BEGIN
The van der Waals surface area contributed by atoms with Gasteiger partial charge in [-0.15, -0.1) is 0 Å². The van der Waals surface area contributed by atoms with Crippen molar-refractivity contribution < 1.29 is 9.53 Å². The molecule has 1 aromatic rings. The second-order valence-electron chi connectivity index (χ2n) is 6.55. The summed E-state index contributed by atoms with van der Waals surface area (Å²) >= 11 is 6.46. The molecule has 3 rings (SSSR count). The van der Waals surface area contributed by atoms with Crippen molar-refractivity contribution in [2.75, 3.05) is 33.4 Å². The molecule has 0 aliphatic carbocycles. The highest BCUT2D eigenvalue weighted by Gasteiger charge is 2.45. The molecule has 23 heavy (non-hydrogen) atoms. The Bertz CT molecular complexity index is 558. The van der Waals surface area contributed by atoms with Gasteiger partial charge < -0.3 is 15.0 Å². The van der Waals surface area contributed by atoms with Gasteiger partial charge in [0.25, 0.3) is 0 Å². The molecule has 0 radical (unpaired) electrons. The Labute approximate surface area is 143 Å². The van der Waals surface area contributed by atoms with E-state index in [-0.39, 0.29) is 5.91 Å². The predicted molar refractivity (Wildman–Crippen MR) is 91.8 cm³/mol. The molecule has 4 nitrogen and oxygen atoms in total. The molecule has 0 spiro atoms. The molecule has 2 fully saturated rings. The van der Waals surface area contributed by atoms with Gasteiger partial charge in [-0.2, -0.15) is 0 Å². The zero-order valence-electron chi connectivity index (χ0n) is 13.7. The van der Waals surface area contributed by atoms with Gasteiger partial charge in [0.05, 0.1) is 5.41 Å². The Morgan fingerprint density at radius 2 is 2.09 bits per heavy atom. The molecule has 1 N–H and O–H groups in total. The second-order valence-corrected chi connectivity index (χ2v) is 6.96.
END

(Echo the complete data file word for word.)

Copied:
The van der Waals surface area contributed by atoms with Gasteiger partial charge in [-0.15, -0.1) is 0 Å². The van der Waals surface area contributed by atoms with Crippen molar-refractivity contribution < 1.29 is 9.53 Å². The molecule has 1 aromatic rings. The second-order valence-electron chi connectivity index (χ2n) is 6.55. The summed E-state index contributed by atoms with van der Waals surface area (Å²) >= 11 is 6.46. The molecule has 3 rings (SSSR count). The van der Waals surface area contributed by atoms with Crippen molar-refractivity contribution in [2.75, 3.05) is 33.4 Å². The molecule has 0 aliphatic carbocycles. The highest BCUT2D eigenvalue weighted by Gasteiger charge is 2.45. The molecule has 23 heavy (non-hydrogen) atoms. The Bertz CT molecular complexity index is 558. The van der Waals surface area contributed by atoms with Gasteiger partial charge < -0.3 is 15.0 Å². The van der Waals surface area contributed by atoms with Gasteiger partial charge in [0.25, 0.3) is 0 Å². The molecule has 0 radical (unpaired) electrons. The Labute approximate surface area is 143 Å². The van der Waals surface area contributed by atoms with E-state index in [-0.39, 0.29) is 5.91 Å². The predicted molar refractivity (Wildman–Crippen MR) is 91.8 cm³/mol. The molecule has 4 nitrogen and oxygen atoms in total. The molecule has 0 spiro atoms. The molecule has 2 fully saturated rings. The van der Waals surface area contributed by atoms with Gasteiger partial charge in [-0.2, -0.15) is 0 Å². The zero-order valence-electron chi connectivity index (χ0n) is 13.7. The van der Waals surface area contributed by atoms with Gasteiger partial charge in [0.05, 0.1) is 5.41 Å². The Morgan fingerprint density at radius 2 is 2.09 bits per heavy atom. The molecule has 1 N–H and O–H groups in total. The second-order valence-corrected chi connectivity index (χ2v) is 6.96.